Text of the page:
Proceeds from John Sebastian Performance to Support Parkinson’s and Alzheimer’s Research
“Just go and listen it'll start with a smile,” John Sebastian sang in his ‘60s hit “Do You Believe In Magic.” His words still ringing true, John Sebastian and the J-Band will be smiling when they perform jug band and country-blues music at the first “Benefit for the Brain” to raise funds for Parkinson’s and Alzheimer’s disease research at Cold Spring Harbor Laboratory on Saturday, October 30, 2004.
Best-known as the leader of the folk-rock band The Lovin’ Spoonful, Sebastian was responsible for a string of Top Ten hits in the late ’60s, including “Daydream” and “Summer in the City.” Since going solo in 1968, Sebastian has accompanied a wide range of artists including Judy Collins; Crosby, Stills and Nash; the Doors; Bob Dylan; the Everly Brothers; and Art Garfunkel. A member of the Rock and Roll Hall of Fame, Sebastian has recently teamed up with a group of old friends to form John Sebastian and the J-Band.
The first “Benefit for the Brain” will honor Monsignor Thomas J. Hartman. Father Tom announced his Parkinson’s diagnosis earlier this year. Since then, he founded The Thomas Hartman Foundation for Parkinson's Research, which will provide some funding for research at Cold Spring Harbor Laboratory.
“There are few missions as far-reaching as that of Cold Spring Harbor Laboratory’s quest to discover the roots of diseases like Parkinson’s and Alzheimer’s. Too many of us know loved ones who are suffering from the consequences of these diseases. Money raised by this benefit will directly fund some of the most advanced neuroscience research in the world,” Edward Travaglianti, committee co-chair, said. Kathy DiMaio is co-chairing the event with Mr. Travaglianti. The event is underwritten by William S. Robertson and the Banbury Fund.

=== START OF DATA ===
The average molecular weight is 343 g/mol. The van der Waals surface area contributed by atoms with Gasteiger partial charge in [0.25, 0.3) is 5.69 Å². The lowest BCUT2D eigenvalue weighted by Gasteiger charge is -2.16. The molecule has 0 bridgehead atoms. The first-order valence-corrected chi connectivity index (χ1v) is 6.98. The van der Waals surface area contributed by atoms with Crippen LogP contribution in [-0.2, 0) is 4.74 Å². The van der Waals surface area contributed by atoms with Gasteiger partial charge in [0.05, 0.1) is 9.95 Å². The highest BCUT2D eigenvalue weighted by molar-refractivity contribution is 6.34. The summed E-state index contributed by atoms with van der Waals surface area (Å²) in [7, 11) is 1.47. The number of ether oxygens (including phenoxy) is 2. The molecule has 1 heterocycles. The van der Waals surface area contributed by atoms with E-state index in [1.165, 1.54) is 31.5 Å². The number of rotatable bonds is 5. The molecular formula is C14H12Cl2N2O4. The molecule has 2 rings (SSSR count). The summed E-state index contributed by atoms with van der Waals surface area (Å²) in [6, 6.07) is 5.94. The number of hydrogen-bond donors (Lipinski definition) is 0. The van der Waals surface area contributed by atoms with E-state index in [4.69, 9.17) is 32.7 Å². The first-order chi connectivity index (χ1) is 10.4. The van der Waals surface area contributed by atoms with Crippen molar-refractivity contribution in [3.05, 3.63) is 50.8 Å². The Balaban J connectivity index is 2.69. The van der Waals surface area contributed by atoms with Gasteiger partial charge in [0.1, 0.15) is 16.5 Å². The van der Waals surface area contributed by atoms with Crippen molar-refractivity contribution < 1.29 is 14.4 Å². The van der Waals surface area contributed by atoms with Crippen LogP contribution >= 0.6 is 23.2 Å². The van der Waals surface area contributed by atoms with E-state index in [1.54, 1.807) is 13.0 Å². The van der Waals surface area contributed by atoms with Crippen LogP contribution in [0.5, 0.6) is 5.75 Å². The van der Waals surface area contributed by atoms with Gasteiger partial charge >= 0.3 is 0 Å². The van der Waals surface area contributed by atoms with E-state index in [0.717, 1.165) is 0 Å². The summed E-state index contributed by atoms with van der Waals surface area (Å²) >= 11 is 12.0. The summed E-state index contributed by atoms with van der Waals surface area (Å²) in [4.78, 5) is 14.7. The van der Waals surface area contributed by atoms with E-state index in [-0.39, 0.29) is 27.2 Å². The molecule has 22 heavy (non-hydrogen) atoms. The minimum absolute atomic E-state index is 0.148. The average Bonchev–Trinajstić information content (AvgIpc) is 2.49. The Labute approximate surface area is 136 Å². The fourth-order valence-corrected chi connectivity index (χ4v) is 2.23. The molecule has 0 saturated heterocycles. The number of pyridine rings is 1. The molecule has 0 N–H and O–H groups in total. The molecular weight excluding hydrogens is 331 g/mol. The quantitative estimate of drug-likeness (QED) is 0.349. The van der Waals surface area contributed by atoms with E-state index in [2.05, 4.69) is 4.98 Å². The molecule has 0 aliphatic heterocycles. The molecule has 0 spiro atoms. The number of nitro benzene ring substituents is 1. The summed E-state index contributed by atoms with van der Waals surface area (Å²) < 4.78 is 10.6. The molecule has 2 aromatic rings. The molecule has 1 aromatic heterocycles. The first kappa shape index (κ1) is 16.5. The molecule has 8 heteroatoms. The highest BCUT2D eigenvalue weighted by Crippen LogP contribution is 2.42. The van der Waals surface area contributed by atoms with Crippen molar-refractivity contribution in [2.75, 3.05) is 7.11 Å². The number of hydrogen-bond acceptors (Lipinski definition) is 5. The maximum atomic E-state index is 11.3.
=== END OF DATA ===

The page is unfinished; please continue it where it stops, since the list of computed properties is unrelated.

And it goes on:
A dinner tasting featuring Barney’s Restaurant; Coles House; Fiddleheads; Indigo; The Main Ingredient; Michele Brown Bakery; On 3; Robbins Wolfe Eventeurs and others will begin at 6:30pm. A champagne dessert reception will follow the concert. Tickets are $300. Underwriting opportunities are still available. To make reservations or sponsor the event, call 516-367-6822.
In 1991, Cold Spring Harbor Laboratory solidified its long-standing interest in neurobiology by opening a Neuroscience Center. Recognizing that this is one of the great problems facing biological scientists in the next 100 years, the Laboratory’s neurobiology program has molecular, cellular, physiological and behavioral aspects that surround a unifying theme of neuronal plasticity underlying learning and memory processes and neurodegenerative disease. This effort now includes more than 60 neuroscientists researching the causes of non-dementia age-related memory loss; Alzheimer’s, Parkinson’s and Huntington’s diseases; fragile X syndrome; neurofibromatosim, autism and more.
Cold Spring Harbor Laboratory is a private, non-profit basic research institution. Under the leadership of Dr. Bruce Stillman, a member of the National Academy of Sciences and a Fellow of the Royal Society (London), more than 330 scientists at the Laboratory conduct groundbreaking research in cancer, neurobiology, plant genetics, and bioinformatics. Cold Spring Harbor Laboratory is one of eight National Cancer Institute-designated basic research centers in the U.S. and the only such center in the tri-state area. For more information, visit www.cshl.edu.
William S. Robertson and the Banbury Fund
Monique and Douglas Morris
Kathy and Jack DiMaio
Helen and Charles Dolan
Niki and Joseph Gregory
Sandra and Stephen Lessing
Terry and Bob Lindsay and Family
Irene and William R. Miller
Jamie and David Deming
Fanny and David L. Luke III
Gillian and Eduardo Mestre
The Tilles Family
Pat and Ed Travaglianti